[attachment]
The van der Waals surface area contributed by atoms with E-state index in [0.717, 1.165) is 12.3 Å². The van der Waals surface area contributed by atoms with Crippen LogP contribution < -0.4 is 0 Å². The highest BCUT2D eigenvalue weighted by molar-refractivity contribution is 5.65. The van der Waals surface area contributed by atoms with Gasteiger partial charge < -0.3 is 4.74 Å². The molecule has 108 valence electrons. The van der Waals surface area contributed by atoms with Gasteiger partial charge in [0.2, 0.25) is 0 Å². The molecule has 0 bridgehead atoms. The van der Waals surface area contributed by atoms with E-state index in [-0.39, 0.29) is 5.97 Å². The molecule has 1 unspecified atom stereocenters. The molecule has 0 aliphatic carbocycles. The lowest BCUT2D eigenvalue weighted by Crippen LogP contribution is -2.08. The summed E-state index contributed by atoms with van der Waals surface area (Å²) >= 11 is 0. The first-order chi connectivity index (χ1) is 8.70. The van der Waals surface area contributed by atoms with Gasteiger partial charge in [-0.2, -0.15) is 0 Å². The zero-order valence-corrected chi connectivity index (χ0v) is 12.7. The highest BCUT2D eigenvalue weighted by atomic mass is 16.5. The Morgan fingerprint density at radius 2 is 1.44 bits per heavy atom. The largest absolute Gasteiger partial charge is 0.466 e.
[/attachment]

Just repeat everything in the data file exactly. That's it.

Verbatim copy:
The van der Waals surface area contributed by atoms with E-state index in [0.717, 1.165) is 12.3 Å². The van der Waals surface area contributed by atoms with Crippen LogP contribution < -0.4 is 0 Å². The highest BCUT2D eigenvalue weighted by molar-refractivity contribution is 5.65. The van der Waals surface area contributed by atoms with Gasteiger partial charge < -0.3 is 4.74 Å². The molecule has 108 valence electrons. The van der Waals surface area contributed by atoms with Gasteiger partial charge in [0.2, 0.25) is 0 Å². The molecule has 0 bridgehead atoms. The van der Waals surface area contributed by atoms with E-state index in [-0.39, 0.29) is 5.97 Å². The molecule has 1 unspecified atom stereocenters. The molecule has 0 aliphatic carbocycles. The lowest BCUT2D eigenvalue weighted by Crippen LogP contribution is -2.08. The summed E-state index contributed by atoms with van der Waals surface area (Å²) >= 11 is 0. The first-order chi connectivity index (χ1) is 8.70. The van der Waals surface area contributed by atoms with Gasteiger partial charge in [-0.2, -0.15) is 0 Å². The zero-order valence-corrected chi connectivity index (χ0v) is 12.7. The highest BCUT2D eigenvalue weighted by atomic mass is 16.5. The Morgan fingerprint density at radius 2 is 1.44 bits per heavy atom. The largest absolute Gasteiger partial charge is 0.466 e.